Movies can't exactly replicate the feeling of reading a book, but Jun Ichikawa's adaptation of Haruki Murakami's short story Tony Takitani comes remarkably close. Maybe it's because of the murmuring voice of narrator Hidetoshi Nishijima, who describes the characters' life and emotions in such precise terms that it's like he's feeding the information directly into the viewers' subconscious. (Sometimes the characters actually finish Nishijima's lines for him, as though what he's saying just occurred to them as well.) Or maybe it's Ichikawa's style, which frequently has a chair-level camera drifting slowly sideways, with the scene changing as the camera passes behind walls. The gradual but unstoppable movement creates the sensation of pages being turned.
Plot-wise, not much happens in Tony Takitani. Issei Ogata plays a jazz musician's son who grows up a loner and takes a job as a commercial artist because he prefers the literal to the fantastic or abstract. Ogata loses control of his emotions exactly once, when he meets and marries Rie Miyazawa, a demure woman with an obsessive shopping habit. When Ogata asks her not to buy so many outfits, the story takes its one turn. Describing that twist—or even speculating over what the movie's about—would give too much away, but suffice to say that for a slight character sketch, Tony Takitani becomes a lot more like Vertigo than anyone would expect.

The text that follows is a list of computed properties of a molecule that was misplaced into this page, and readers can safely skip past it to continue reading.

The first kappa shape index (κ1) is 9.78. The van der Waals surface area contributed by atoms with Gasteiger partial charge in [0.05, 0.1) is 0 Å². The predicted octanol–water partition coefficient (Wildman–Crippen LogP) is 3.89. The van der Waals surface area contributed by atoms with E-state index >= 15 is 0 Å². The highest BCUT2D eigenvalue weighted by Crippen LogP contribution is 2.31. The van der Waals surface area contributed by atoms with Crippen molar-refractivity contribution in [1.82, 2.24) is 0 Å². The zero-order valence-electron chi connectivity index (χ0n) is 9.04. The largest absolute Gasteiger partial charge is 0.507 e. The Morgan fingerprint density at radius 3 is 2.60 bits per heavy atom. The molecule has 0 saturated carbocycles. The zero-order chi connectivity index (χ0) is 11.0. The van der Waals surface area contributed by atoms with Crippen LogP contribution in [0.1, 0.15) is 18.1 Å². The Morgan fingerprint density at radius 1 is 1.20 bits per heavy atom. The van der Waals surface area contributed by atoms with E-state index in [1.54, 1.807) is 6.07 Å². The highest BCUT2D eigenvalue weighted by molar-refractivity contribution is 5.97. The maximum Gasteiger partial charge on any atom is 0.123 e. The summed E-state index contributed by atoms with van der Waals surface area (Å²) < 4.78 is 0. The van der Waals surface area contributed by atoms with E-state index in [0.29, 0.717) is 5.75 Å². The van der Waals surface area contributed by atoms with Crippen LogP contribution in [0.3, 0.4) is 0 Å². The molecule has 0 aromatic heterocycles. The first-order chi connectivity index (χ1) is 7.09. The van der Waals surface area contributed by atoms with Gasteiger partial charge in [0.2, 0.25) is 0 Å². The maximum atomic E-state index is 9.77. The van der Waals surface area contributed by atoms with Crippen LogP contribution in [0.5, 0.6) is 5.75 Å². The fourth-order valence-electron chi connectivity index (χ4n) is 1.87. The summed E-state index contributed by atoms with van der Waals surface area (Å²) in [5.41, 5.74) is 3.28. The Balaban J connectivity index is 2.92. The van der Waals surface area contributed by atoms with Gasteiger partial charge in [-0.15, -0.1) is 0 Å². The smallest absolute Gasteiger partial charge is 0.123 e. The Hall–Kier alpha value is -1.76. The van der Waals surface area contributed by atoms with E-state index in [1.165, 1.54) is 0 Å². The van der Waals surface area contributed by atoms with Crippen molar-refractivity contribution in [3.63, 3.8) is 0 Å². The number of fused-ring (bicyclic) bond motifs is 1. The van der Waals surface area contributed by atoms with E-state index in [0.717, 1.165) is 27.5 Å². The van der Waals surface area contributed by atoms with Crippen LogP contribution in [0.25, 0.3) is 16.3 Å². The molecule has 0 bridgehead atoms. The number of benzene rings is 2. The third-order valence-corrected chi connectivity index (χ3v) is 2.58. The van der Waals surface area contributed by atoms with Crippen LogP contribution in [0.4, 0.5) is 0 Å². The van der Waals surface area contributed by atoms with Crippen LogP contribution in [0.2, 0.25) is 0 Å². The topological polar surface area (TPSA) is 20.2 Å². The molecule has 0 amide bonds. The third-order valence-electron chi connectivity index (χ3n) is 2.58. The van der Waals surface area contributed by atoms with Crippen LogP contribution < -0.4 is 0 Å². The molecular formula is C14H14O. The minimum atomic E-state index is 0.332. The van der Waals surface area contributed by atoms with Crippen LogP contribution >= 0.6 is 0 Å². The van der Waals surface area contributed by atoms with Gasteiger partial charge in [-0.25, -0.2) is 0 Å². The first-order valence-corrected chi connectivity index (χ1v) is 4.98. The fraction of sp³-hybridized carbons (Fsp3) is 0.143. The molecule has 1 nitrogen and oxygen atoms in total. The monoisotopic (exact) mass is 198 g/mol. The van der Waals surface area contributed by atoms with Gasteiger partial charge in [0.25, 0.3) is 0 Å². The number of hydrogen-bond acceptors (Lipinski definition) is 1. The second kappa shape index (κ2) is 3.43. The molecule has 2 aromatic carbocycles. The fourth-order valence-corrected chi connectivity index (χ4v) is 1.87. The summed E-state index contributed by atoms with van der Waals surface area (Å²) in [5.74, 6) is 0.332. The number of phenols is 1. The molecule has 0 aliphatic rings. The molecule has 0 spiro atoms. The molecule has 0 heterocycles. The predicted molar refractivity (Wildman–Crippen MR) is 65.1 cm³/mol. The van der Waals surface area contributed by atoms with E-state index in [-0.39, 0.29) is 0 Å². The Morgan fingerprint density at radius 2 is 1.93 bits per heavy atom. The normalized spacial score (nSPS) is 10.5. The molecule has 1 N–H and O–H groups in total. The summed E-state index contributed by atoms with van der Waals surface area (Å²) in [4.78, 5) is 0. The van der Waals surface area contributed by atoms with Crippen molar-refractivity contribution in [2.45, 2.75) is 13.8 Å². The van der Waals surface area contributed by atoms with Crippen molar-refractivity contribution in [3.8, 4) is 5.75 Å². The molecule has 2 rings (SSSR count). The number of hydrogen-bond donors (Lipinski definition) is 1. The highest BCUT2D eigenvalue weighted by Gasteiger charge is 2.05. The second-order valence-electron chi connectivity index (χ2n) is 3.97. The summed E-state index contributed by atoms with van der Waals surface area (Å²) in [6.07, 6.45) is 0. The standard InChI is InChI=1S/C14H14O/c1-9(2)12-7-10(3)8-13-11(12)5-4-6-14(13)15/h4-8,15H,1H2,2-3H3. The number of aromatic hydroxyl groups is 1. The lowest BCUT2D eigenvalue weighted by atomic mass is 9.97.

Tony Takitani doesn't take long to watch, but Ichikawa's masterful pacing and feel for imagery makes the film feel full. It moves quickly early, as Nishijima recounts the hero's boyhood while filling the screen with a succession of old photos and close-ups of antiques, all set to the strains of distant jazz music, playing behind Ryuichi Sakamoto's spare piano score. (The most striking image in the movie comes early, when the narrator describes Ogata's dead mother and she drifts in and out of focus, finally dissolving into a grove of trees as Nishijima recounts her cremation.) Later, Tony Takitani gets slower and the frame less cluttered, as Ichikawa dwells on the deliberate rhythm of a mechanical bread slicer, and the way a man pouring a glass of beer waits for the foam to recede. At one point, Ogata complains that "ideological" painting is "immature, ugly, and inaccurate," but Tony Takitani has distinct ideological underpinnings, particularly in Ichikawa's reflection on how we make use of all we acquire. The film may be just an illustrated Murakami text, but Ichikawa illustrates it in three dimensions.